Sunday, September 11, 2011

I remember

I remember very clearly where I was when Challenger exploded, when the Berlin wall fell, when Iran Contra dominated the news, when Iraq invaded Kuwait and we invaded Iraq, when the OKC bombing occurred, and when the towers fell. I remember because I immediately looked at the weather as a possible cause and quickly ruled it out. I hoped it was an accident. But I knew better. I was surprised when the second plane hit but by then it was just the surprise of actually being able to see the plane hit the WTC.

I was at school listening to the panic unfold locally as "threats" had heard about the nearby capitol and local students frantically tried to make sense of both a far away tragedy unfolding and the threat of a more personal tragedy.  I recall having toured the WTC on a field trip for grade school, it having been the only skyscraper I knew of let alone having been inside. I remember wondering if I knew anyone who might work in or around the city having grown up not more than 50 minutes away in southern CT.

School was cancelled around 3, and a few of us stuck around the map room to talk. I can't recall what we specifically talked about but it probably had to do with terrorism. Of course this was before we really knew anything about 9/11. I rode my bike home and subsequently came down with the flu. I literally watched the 24 hour news cycle being born in those 2 days of being home sick. I keenly remember Elizabeth Cohen, a CNN reporter, showing the buildings containing missing people flyers and being overwhelmed by what she saw. It was a very moving, raw piece of reporting. I never did see her on the air after that. It was years before I realized she is now a Health reporter. I missed her reporting.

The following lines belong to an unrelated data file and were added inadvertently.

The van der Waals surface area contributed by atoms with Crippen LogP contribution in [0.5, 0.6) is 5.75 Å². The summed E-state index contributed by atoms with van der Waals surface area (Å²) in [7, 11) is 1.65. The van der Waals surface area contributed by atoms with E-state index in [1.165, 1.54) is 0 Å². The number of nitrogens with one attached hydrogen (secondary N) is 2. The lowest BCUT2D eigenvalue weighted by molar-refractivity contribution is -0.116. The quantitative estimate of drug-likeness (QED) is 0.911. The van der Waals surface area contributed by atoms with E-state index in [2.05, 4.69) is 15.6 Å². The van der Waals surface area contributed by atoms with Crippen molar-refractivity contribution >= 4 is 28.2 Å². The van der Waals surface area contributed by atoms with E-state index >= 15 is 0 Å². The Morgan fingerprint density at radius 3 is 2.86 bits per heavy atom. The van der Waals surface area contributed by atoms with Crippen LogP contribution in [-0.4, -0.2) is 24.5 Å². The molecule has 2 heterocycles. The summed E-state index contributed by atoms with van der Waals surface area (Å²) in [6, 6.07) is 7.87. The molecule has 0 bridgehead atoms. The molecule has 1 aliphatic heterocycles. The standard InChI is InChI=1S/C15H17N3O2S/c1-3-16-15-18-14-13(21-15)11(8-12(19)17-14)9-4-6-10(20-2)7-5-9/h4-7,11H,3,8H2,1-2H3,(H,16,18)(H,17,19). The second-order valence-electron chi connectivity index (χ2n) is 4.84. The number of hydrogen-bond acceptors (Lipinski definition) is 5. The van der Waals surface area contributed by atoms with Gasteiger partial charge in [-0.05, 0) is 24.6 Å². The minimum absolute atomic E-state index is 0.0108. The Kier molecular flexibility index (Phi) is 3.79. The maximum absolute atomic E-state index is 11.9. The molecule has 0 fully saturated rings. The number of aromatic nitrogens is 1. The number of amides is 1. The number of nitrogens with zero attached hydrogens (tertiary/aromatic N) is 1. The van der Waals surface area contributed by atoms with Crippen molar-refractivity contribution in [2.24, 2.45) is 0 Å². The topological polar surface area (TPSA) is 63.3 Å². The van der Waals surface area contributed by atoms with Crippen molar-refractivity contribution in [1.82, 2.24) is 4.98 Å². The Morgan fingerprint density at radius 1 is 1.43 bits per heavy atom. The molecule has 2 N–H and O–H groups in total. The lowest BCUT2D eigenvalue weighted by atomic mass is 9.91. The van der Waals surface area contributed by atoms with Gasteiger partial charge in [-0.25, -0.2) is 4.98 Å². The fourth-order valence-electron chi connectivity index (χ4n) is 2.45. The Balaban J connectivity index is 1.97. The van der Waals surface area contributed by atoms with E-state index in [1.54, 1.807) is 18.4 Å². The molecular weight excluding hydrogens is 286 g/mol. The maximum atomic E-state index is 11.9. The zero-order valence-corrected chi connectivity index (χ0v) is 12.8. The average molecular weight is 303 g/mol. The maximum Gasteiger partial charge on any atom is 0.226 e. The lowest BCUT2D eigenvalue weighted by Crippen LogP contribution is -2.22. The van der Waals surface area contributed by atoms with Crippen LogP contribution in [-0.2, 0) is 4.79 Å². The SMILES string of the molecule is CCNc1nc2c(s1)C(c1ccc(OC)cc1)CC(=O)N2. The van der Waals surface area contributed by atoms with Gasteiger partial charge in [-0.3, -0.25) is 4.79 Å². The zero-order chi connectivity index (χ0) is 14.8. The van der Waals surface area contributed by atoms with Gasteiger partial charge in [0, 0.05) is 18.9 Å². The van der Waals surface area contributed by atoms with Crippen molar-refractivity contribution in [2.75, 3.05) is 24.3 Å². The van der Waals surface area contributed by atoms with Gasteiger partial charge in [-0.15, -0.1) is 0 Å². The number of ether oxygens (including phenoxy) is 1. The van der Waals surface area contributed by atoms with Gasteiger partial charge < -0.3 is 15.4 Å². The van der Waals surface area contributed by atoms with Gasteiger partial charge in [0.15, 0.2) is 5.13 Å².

I also remember cancelling my class of 120 students on Wednesday and returning on Friday. I walked in,  got ready, and realized I had the complete attention of that class. I said what I felt: "That was some fucked up shit. Pardon my French."

I remember the feeling of getting on an airplane not too long after that. Back then TLH tested our bags for explosives and drugs. Those tests had new meaning. I was extra alert for suspicious people, as probably most people were. I was extra cautious and that feeling took a few flights to settle down. I still look around but for what I have no idea.

There was a lot of talk about heroes today. The heroes that died. The heroes who made it back out alive. The heroes who worked on the pile. The heroes who are the family members who read names aloud, who have read those names for ten years, who have raised their children and have helped their friends, family, and neighbors cope with the loss of a loved one. They continue to sacrifice.